- Easy to remember.
- Easy to recognize.
- Easy to translate.
- Protected under Trademark law.
- Suggests product benefits.
- Highlights your product’s position relative to the competition.
- Stands out among a group of other brands.
How to Develop Brand Loyalty
Before you can start any of the above, you need to find out what customers (and maybe prospective) think of your current brand.
Once you have this information, you can develop different marketing tactics to increase brand awareness and address some of the issues and concerns highlighted in the market research studies.
To understand what your customers think of your brand, use a Brand Loyalty template to survey your customers.
Use this template to develop your own survey based on the type of product or service your company offers. You can use it to gauge the loyalty consumers have to a specific brand. For example, if you’re selling personal computers, then ask them:
- What type of computers they use?
- How many computers they have at home and in the office?
- What brands do they prefer?
- What is the killer feature for each brand?
- How important is cost? For example, on a scale of 1-5.
- When do they plan to make their next purchase.
In the survey template, ask your customers a combination of open and closed questions.
Open questions allow the person to discuss things with less constraints than Yes/No type questions.
‘How would you describe the product to your friends?’
This lets the person discuss what they think and feel about the product. These type of questions often uncover things you had not thought of when marketing your products.
Closed questions are useful when you want to gather so-called hard data. For instance, how many PCs do you have? Do you prefer Netbooks or Desktops? Where did you see our product first?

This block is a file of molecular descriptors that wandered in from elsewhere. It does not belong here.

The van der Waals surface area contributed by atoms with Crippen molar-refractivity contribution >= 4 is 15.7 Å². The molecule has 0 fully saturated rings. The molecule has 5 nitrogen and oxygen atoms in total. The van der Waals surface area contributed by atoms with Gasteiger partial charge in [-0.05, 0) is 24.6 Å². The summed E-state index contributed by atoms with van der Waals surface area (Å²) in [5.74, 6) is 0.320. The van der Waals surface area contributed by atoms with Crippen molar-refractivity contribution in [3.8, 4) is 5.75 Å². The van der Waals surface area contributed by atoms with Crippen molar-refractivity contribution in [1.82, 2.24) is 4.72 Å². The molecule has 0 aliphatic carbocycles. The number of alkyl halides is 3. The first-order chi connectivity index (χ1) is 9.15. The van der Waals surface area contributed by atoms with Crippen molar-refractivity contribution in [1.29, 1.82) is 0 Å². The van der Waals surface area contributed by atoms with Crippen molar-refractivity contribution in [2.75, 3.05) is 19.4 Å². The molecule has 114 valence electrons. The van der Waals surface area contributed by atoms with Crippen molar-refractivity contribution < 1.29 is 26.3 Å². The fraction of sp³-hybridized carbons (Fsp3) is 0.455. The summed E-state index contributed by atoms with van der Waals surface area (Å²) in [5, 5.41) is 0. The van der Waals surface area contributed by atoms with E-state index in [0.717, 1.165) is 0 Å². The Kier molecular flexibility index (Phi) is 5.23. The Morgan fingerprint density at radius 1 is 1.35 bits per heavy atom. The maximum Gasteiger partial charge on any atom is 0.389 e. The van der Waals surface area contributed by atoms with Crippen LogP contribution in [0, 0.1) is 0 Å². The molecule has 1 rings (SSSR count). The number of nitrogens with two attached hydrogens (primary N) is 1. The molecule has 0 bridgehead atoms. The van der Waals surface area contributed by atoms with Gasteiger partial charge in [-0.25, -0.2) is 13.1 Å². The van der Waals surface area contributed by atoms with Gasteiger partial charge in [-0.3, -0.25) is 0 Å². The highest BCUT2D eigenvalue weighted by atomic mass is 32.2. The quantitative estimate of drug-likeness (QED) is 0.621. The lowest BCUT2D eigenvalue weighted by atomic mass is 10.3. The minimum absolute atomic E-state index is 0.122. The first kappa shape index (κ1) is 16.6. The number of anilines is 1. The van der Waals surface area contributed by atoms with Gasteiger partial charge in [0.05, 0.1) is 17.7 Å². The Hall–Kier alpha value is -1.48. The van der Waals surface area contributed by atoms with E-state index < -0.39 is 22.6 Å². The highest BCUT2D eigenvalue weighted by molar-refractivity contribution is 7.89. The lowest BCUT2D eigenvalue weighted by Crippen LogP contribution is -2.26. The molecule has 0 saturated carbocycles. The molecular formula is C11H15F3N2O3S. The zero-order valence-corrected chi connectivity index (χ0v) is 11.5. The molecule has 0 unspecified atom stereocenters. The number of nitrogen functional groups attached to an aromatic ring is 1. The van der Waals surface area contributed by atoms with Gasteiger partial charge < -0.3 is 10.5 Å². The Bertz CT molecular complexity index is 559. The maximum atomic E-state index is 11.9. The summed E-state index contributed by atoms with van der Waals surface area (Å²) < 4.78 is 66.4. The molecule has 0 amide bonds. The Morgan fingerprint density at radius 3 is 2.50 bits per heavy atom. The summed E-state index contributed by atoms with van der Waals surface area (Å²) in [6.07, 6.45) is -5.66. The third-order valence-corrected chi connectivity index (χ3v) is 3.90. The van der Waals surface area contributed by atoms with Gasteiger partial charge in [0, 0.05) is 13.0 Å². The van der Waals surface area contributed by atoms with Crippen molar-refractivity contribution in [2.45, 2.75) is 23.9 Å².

Creating Brand Loyalty Surveys
The key to successful surveys is to work backwards and ask yourself:
- What do I want to really know about my brand?
- What do I want to know about my competitors?
- What gaps exist in what we know about our customers?
Once you have clarified what you need to capture, modify your Brand Loyalty survey to reflect this.
The goal is that once you have prioritized what you need to capture, structure the survey accordingly. Adjust your survey so that the information is easy to share with your Marketing colleagues.
Finally, remember to balance the survey with Open and Closed questions.
While it’s important to gather the hard data, especially if you’re following up on a previous marketing campaign, use the Open questions as an opportunity to let the customer speak for themselves.
Once you have completed the survey, gather the data and start examining it.
- Remove any anomalies that may have crept in.
- Look out for instances when the interviewer may have influenced the subjects, for example, by placing ‘words in their mouth’.
- Share this data with the Marketing Team.
- See what new data has arisen that needs to be fed into the Marketing Plan.
- Depending on the feedback, adjust your Marketing Plan or parts of it that need to be updated, for example, Ad campaigns.
Over to you.
What do you think is the best way to gather information about your brand? Do you find surveys work best or would you recommend phone calls, interviews, or focus groups?
Please add your thoughts below.
About the Author: Ivan Walsh shares Business Planning Strategies on IvanWalsh.com.